Arabia and The Book of Mormon by Cooper Johnson

Arabia and the Book of Mormon (2001 FAIR Conference) by S. Kent Brown

Archaeological Evidence and the Book of Mormon by Michael Ash

FAIR Issues 20: Book of Mormon geography may be smaller than you think, Michael R. Ash

FAIR Issues 40: Two points about Book of Mormon geography, Michael R. Ash

Fair Issues 79: A consistent Book of Mormon map, Michael R. Ash

Articles of Faith 11: Neal Rappleye – “War of Words and Tumult of Opinions”: The Battle for Joseph Smith’s Words in Book of Mormon Geography, Neal Rappleye

 Heartland as Hinterland: The Mesoamerican Core and North American Periphery of Book of Mormon GeographyMark Alan Wright

Axes Mundi: Ritual Complexes in Mesoamerica and the Book of MormonMark Alan Wright

“War of Words and Tumult of Opinions”: The Battle for Joseph Smith’s Words in Book of Mormon Geography,Neal Rappleye

Deciphering the Geography of the Book of Mormon –  by Mark V. Withers

Interpreting Book of Mormon Geography –  by Randall P. Spackman

Joseph Smith, Revelation, and Book of Mormon Geography –  by Matthew Roper

Book of Mormon Geography in the Old World

Book of Mormon Geography in the New World

The Book of Mormon in a New World Setting by Brant Gardner

Journey of Faith: Book of Mormon Documentary

Journey of Faith: The New World video

Summary of Book of Mormon evidence and Geography by Steve Carr

Truth about Joseph Smith’s Beliefs on Geography of The Book of Mormon

LDS Temple dedicatory prayers and Book of Mormon geography

Ancient Mayan city Lamanai and The Book of Mormon

BOM Geography debate — 3 Unique Characteristics with Jerry Ainsworth

Book of Mormon 10 No Confirmed Locations by Michael Ash

Book of Mormon cities match Maya cities

Book of Mormon Geography

Book of Mormon Geography

Book of Mormon Geography, Old World

Geography of The Book of Mormon: the river Sidon

Heartland as Hinterland: Mesoamerican Core and North American Periphery of Book of Mormon Geography

In Search of Ancient Cumorah Segment 1

In Search of Ancient Cumorah segment 2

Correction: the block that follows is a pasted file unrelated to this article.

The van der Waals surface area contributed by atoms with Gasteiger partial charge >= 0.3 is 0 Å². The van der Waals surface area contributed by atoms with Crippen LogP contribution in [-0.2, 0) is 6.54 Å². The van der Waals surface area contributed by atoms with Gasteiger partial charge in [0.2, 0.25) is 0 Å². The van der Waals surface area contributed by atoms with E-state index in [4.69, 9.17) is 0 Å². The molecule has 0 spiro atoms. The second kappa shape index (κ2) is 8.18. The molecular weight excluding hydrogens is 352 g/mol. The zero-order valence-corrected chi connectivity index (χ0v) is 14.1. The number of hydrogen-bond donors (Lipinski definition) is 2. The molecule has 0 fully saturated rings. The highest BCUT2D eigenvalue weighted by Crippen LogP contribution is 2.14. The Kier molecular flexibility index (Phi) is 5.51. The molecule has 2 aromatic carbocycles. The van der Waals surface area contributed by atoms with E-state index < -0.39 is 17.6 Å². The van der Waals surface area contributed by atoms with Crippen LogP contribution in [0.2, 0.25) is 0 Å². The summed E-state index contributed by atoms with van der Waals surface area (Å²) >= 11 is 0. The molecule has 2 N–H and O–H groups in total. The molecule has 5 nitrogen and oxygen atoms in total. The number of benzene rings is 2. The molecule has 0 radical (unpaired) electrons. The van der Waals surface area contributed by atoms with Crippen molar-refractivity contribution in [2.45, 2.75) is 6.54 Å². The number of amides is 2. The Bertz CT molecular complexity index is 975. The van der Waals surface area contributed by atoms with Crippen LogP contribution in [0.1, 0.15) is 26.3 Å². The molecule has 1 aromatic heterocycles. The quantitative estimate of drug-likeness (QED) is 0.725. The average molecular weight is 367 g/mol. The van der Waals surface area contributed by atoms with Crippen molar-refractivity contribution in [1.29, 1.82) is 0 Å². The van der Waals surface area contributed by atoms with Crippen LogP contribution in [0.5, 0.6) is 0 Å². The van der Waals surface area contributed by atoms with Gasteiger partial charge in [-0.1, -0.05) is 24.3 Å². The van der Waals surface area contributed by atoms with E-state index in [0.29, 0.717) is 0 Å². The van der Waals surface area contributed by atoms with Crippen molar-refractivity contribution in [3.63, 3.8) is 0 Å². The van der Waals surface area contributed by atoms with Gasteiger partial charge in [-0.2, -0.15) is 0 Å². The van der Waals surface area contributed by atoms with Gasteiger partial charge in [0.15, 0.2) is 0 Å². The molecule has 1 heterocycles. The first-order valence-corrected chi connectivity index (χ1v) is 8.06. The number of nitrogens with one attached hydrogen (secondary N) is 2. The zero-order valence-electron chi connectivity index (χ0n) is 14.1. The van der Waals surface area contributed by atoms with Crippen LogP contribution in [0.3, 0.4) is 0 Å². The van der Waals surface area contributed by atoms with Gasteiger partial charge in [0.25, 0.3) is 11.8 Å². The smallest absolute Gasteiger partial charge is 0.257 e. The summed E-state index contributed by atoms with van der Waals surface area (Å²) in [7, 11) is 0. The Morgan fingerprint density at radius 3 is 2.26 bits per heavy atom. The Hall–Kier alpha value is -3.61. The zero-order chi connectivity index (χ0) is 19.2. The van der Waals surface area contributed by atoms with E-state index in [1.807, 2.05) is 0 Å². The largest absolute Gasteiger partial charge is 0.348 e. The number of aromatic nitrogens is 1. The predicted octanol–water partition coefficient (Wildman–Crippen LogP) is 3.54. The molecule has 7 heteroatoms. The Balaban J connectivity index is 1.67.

In Search of Ancient Cumorah segment 3

Indians of the Great Lakes region and The Book of Mormon

Joseph Smith and Book of Mormon Geography

Joseph Smith and Book of Mormon geography

Joseph Smiths Book of Mormon geography

Archaeology and the Book of Mormon (PDF) by Michael Ash

 Arabia and The Book of Mormon by Cooper Johnson

Arabia and the Book of Mormon (2001 FAIR Conference) by S. Kent Brown

Archaeological Evidence and the Book of Mormon by Michael Ash

FAIR Issues 20: Book of Mormon geography may be smaller than you think, Michael R. Ash

FAIR Issues 40: Two points about Book of Mormon geography, Michael R. Ash

Fair Issues 79: A consistent Book of Mormon map, Michael R. Ash

Fair Issues 78: What is the correct Book of Mormon geography?, Miachael R. Ash

Fair Issues 77: What is the correct geography for the Book of Mormon?, Michael R. Ash

Book of Mormon Geography (PDF) (2008 FAIR Conference) by Larry Poulsen

Heartland as Hinterland: The Mesoamerican Core and North American Periphery of Book of Mormon Geography (2013 FAIR Conference) by Mark Alan Wright

A Key for Evaluating Nephite Geographies –   by John E. Clark

Basic Methodological Problems with the Anti-Mormon Approach to the Geography and Archaeology of the Book of Mormon –  by William J. Hamblin

Articles of Faith 11: Neal Rappleye – “War of Words and Tumult of Opinions”: The Battle for Joseph Smith’s Words in Book of Mormon Geography, Neal Rappleye

 Heartland as Hinterland: The Mesoamerican Core and North American Periphery of Book of Mormon GeographyMark Alan Wright

Axes Mundi: Ritual Complexes in Mesoamerica and the Book of MormonMark Alan Wright

“War of Words and Tumult of Opinions”: The Battle for Joseph Smith’s Words in Book of Mormon Geography,Neal Rappleye

Deciphering the Geography of the Book of Mormon –  by Mark V. Withers

Interpreting Book of Mormon Geography –  by Randall P. Spackman

Joseph Smith, Revelation, and Book of Mormon Geography –  by Matthew Roper

Book of Mormon Geography in the Old World

Book of Mormon Geography in the New World

The Book of Mormon in a New World Setting by Brant Gardner

Journey of Faith: Book of Mormon Documentary

Journey of Faith: The New World video

Summary of Book of Mormon evidence and Geography by Steve Carr

Truth about Joseph Smith’s Beliefs on Geography of The Book of Mormon

LDS Temple dedicatory prayers and Book of Mormon geography

Ancient Mayan city Lamanai and The Book of Mormon

BOM Geography debate — 3 Unique Characteristics with Jerry Ainsworth

Heartland as Hinterland: Mesoamerican Core and North American Periphery of Book of Mormon Geography

In Search of Ancient Cumorah Segment 1

In Search of Ancient Cumorah segment 2

In Search of Ancient Cumorah segment 3

Indians of the Great Lakes region and The Book of Mormon

Joseph Smith and Book of Mormon Geography

Joseph Smith and Book of Mormon geography

Joseph Smiths Book of Mormon geography